MIDLAND, Mich. — The Michigan Court of Appeals has unanimously ruled that a woman did not suffer sexual harassment and emotional distress when her local Planet Fitness allowed a man who identifies as a woman to use the women’s locker room.
“Plaintiff’s allegations that defendants’ policy is extreme and outrageous because ‘it would allow men to be present while women are changing, showering, or using the restroom’ and ‘would allow a man to disrobe and be naked with the women who are also using said facilities’ are insufficient to state a claim for intentional infliction of emotional distress,” the court wrote on June 1.
“Transgender rights and policies are polarizing issues and each individual may have a feeling on the issue and on what locker room such individuals should be using. Regardless of whether an average member of the community may find the policy outrageous, the fact is that plaintiff did not suffer severe emotional distress as a matter of law,” it concluded.
As previously reported, Yvette Cormier, 48, sued Planet Fitness in 2015 after she walked into the Midland women’s’ locker room and was surprised to see a man wearing makeup and a wig.
“I just stopped right there in my tracks,” she told ABC News. “It was a man for sure.”
Cormier then went to the front desk to express concern. She was told that others had complained, but that the facility allows patrons to use the locker room with which they identify.
“That should be something they pointed out when I signed up,” Cormier opined. “If you have male parts you don’t need to be in the women’s locker room. I don’t care what you are; I don’t care if you’re gay, lesbian, transgender or transvestite. I am uncomfortable with you as a male in my locker room, in my restroom.”
She went back to Planet Fitness a few days later, at which time she began to warn other female club members that a man had been present in the women’s locker room.
The next day, the corporate office of Planet Fitness called Cormier and informed her that she had violated their “no judgment” policy and that it had decided to revoke her membership.
After the matter went public, Planet Fitness spokesperson McCall Gosselin outlined in a press release that Cormier’s membership wasn’t canceled simply because she complained, but rather because of the way that she handled the matter.
“The manner in which this member expressed her concerns about the policy exhibited behavior that management at the Midland club deemed inappropriate and disruptive to other members, which is a violation of the membership agreement and as a result her membership was canceled,” she said in a statement.
The man who Cormier had discovered in the locker room later came forward, advising that he isn’t a member, and that he had used the area on a few occasions to hang his coat and purse while he visited with a friend.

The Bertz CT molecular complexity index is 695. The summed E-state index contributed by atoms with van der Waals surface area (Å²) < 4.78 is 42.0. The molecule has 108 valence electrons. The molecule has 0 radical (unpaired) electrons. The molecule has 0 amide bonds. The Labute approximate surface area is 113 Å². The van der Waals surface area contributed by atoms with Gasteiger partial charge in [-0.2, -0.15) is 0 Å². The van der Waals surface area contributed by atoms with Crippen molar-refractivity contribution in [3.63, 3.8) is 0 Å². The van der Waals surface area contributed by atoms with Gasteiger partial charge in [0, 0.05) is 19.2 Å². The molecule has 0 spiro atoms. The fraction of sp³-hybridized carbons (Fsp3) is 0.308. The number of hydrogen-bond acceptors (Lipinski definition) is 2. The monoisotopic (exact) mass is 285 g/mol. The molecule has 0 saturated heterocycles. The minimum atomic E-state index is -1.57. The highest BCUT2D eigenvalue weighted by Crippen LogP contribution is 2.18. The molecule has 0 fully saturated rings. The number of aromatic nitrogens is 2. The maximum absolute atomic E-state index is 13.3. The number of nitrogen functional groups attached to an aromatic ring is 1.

Weeks later, Cormier filed suit, citing invasion of privacy, wrongful retaliation, Consumer Protection Act violations and breach of contract.
“Defendant’s decision to institute the policy was extreme and outrageous because it would allow for men to be present while women are changing, showering, or using the restroom,” the legal challenge read. “Further, it would allow a man to disrobe and be naked with the women who are also using said facilities, thus invading Mrs. Cormier’s and other female members’ privacy.”
A trial court dismissed the case in favor of Planet Fitness in January 2016, concluding that Cormier had “failed to state a claim upon which relief may be granted.”
“Plaintiff may have reasonably expected only women would be present in the women’s locker room, even in the common area; however, she could no longer reasonable expect only women would use the facility after being told about the ‘judgment-free zone’ policy of Planet Fitness,” wrote Judge Michael Beale.
Cormier appealed, stating that Planet Fitness’ “judgment free” slogan does not clearly indicate to women that they might have to share their facilities with men who identify as women.
“[T]he trial court ruled that Mrs. Cormier should have known that the phrase ‘judgment-free zone’ put her on notice that she had consented to men viewing her as she disrobes and to men showering with her,” the appeal read. “Apparently [according to Beale], Mrs. Cormier should have known that by signing the Planet Fitness membership agreement, … she waived all of her rights and reasonable expectations to be able to use the locker room free from a man watching her.”
“This begs the question, what exactly does Planet Fitness’ ‘judgment-free zone’ mean?” it asked.
However, the Michigan Court of Appeals unanimously upheld Beale’s conclusion this month, finding that the woman did not experience any actual harm because the man never saw her undressed and didn’t make any sexual advances toward her.
“[E]ven assuming plaintiff had a right to keep the exposure of her naked body private from members of the opposite sex in the women’s locker room, she has simply not alleged an intrusion of that privacy,” it wrote. “Again, plaintiff alleged that she left the locker room after encountering ‘a large, tall man’ and then ‘thoroughly check[ed]’ the locker room before using it on subsequent visits.”
“Thus, plaintiff did not undress and shower in the presence of a biological male at defendant Planet-Fitness-Midland’s facilities,” the court opined. “Further, any intrusion would not have been conducted by defendants or their agents, but by other club members and guests.”
Cormier’s attorney, David Kallman, plans to appeal to the Michigan Supreme Court.